As China asserts itself as a global leader in photovoltaic manufacturing, the European Union and United States have grappled with how to respond. German Chancellor Angela Merkel is leading a cohort of EU member states hoping to negotiate a settlement to a long-simmering trade row over cheap Chinese solar panels.
The German and Chinese heads of state called for a truce Sunday on a festering trade row over solar panels.
China is accused of flooding Europe with underpriced photovoltaics that undermine its domestic manufacturers – a problem German Chancellor Angela Merkel says can be resolved with a negotiated settlement instead of punitive tariffs.
The dynamic is playing out elsewhere in the world as China asserts itself as a global leader in photovoltaic manufacturing. The United States, the European Union, and other nations have grappled with how to capitalize on the benefits of cheap Chinese solar panels while still protecting the interests of domestic manufacturers.
Companies in mainland China and Taiwan made up 61 percent of global solar photovoltaics production in 2011, up from 50 percent in 2010, according to Ren21, a Paris-based renewable energy policy firm. Europe’s share of the market dropped to 14 percent in 2011 while the US made up only 4 percent.
The boom in China's solar production has led to a dramatic drop in the price of photovoltaics – helping to boost growth in solar installation in many parts of the world. The US saw solar installations grow by 76 percent in 2012, according to the Solar Energy Industries Association, a Washington-based trade association.
Not everybody is happy with the price drop. In 2011, several major US solar manufacturers filed a trade complaint, accusing the Chinese government of subsidizing Chinese manufacturers to "dump" cheap solar panels into the US market. A year later the US imposed tariffs of some 24 to 36 percent on most Chinese solar panels.
Facing similar trade pressure, the European Union's executive body has proposed tariffs averaging 47 percent on Chinese solar panels. But on Sunday, German Chancellor Angela Merkel came out against that plan.
“Germany will use its influence to ensure that very intensive talks are held, that it doesn’t come to permanent import tariffs,” Ms. Merkel said during a news conference with Chinese Premier Li Keqiang in Berlin, as reported by The Wall Street Journal. “I will get involved to make sure that soon there are intensive negotiations with the Chinese side about all upcoming questions.”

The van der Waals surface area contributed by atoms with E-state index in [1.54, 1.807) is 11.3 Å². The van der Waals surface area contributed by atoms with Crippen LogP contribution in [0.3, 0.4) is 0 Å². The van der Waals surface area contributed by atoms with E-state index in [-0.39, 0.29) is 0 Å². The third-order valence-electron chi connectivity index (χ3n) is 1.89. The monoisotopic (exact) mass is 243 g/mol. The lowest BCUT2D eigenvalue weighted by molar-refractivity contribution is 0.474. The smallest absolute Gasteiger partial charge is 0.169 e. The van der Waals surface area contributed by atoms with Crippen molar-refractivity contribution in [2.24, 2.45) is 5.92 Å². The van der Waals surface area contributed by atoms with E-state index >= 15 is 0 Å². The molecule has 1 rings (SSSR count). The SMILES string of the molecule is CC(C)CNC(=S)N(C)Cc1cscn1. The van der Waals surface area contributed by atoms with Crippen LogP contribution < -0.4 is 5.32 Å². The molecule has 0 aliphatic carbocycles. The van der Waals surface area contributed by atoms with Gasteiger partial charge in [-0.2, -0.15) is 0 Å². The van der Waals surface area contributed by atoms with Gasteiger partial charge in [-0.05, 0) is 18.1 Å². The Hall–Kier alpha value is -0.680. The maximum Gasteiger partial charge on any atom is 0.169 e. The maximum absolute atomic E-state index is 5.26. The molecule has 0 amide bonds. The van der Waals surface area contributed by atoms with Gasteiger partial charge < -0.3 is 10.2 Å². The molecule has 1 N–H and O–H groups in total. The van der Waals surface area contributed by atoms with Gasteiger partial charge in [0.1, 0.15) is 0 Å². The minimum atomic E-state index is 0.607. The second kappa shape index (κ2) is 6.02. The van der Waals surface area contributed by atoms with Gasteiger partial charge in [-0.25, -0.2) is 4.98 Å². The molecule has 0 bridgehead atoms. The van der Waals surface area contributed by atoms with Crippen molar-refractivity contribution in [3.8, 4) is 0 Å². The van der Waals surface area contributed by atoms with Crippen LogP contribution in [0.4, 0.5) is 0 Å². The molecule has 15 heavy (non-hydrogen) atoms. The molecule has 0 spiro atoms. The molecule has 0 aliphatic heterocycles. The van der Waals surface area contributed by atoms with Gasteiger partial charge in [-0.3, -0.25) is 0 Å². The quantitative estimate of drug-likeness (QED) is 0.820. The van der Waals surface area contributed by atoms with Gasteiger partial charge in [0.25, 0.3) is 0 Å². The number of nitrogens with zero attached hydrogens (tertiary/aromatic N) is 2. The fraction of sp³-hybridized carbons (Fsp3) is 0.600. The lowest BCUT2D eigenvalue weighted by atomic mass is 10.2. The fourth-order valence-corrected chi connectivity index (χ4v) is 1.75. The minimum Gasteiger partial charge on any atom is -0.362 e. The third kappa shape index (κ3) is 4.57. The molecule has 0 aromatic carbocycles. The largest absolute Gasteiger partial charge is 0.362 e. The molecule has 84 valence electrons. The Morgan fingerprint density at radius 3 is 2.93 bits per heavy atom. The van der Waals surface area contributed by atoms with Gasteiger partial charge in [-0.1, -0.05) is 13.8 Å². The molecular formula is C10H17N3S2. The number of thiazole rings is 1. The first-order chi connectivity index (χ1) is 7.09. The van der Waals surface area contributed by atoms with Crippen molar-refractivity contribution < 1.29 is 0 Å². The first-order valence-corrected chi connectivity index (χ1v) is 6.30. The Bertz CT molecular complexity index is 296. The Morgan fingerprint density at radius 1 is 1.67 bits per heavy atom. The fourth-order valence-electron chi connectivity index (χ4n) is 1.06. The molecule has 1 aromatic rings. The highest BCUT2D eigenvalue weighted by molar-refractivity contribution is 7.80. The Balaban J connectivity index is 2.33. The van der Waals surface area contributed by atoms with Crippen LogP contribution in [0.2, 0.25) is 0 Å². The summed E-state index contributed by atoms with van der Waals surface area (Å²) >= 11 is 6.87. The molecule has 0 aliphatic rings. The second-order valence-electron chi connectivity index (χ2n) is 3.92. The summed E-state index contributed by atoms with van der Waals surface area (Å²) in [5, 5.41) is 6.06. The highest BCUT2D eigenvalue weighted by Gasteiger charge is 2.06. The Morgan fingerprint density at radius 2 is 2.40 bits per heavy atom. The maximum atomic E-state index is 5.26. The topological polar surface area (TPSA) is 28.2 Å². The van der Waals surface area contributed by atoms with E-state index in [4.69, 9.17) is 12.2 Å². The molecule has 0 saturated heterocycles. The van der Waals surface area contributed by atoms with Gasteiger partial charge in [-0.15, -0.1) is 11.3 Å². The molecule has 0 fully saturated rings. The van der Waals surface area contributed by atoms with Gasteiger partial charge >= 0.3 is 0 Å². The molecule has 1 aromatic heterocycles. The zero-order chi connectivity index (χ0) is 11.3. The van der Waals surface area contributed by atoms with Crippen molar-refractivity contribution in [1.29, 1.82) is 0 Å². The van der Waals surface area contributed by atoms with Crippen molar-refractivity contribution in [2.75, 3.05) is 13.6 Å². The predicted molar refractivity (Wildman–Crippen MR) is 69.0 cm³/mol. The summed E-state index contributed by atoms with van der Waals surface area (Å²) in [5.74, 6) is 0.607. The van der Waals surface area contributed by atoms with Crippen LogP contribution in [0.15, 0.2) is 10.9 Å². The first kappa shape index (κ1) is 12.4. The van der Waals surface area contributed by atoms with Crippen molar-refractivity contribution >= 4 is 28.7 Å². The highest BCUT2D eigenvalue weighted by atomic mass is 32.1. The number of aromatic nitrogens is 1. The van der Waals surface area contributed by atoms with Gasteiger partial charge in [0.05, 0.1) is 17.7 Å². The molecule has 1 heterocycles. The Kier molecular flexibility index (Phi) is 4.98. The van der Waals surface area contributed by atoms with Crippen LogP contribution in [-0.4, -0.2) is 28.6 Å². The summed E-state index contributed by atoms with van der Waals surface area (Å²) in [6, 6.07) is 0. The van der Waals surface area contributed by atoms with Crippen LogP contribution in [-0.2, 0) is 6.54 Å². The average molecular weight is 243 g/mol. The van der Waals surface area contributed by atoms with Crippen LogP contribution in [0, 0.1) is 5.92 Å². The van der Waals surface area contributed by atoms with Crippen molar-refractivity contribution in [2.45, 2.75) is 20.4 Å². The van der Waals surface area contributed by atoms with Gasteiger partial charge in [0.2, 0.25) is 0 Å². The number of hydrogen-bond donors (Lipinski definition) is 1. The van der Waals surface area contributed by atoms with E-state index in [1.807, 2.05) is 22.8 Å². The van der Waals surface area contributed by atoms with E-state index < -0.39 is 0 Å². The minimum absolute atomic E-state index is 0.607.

Merkel is not the only one hoping for a settlement with China. Germany, Britain, and the Netherlands are among at least 14 EU member states opposing the tariffs, diplomats told Reuters. The fear is that China would respond with tariffs of its own, putting a crimp on European exports.
An international group of solar industry trade associations has also called for a settlement. The Solar Energy Industries Association, the Asia PV Industry Association, and other groups signed an agreement in Shanghai last week encouraging the US, China, the EU and other nations to engage in multilateral trade negotiations.
“There is clear evidence that disputes within one segment of the industry affect the entire solar supply chain," John Smirnow, vice president of trade and competitiveness for SEIA, said in a statement. "What’s more, they cause a ripple effect throughout the economies of the United States, Asia and Europe. In addition to resolving current disagreements, we hope this process will also lead to the creation of a pro-competitive, collaborative framework for preventing future trade conflicts and ensuring the adoption of balanced and equitable agreements in the future."
In March, China's photovoltaic industry showed signs of stress when China-based Suntech Power Holdings, one of the world's largest solar-panel manufacturers, filed for bankruptcy after defaulting on $541 million in bonds. The collapse was part of a larger consolidation of the oversupplied global photovoltaic market, but US tariffs likely played a role.
The European Commission has until June 6 to decide whether to go forward with temporary tariffs, which it can do without the support of member states. Permanent tariffs require the approval of a majority of EU member states. The EU's trade chief Karel De Gucht of Brussels has led the push for tariffs, with support from France, Italy, and other nations.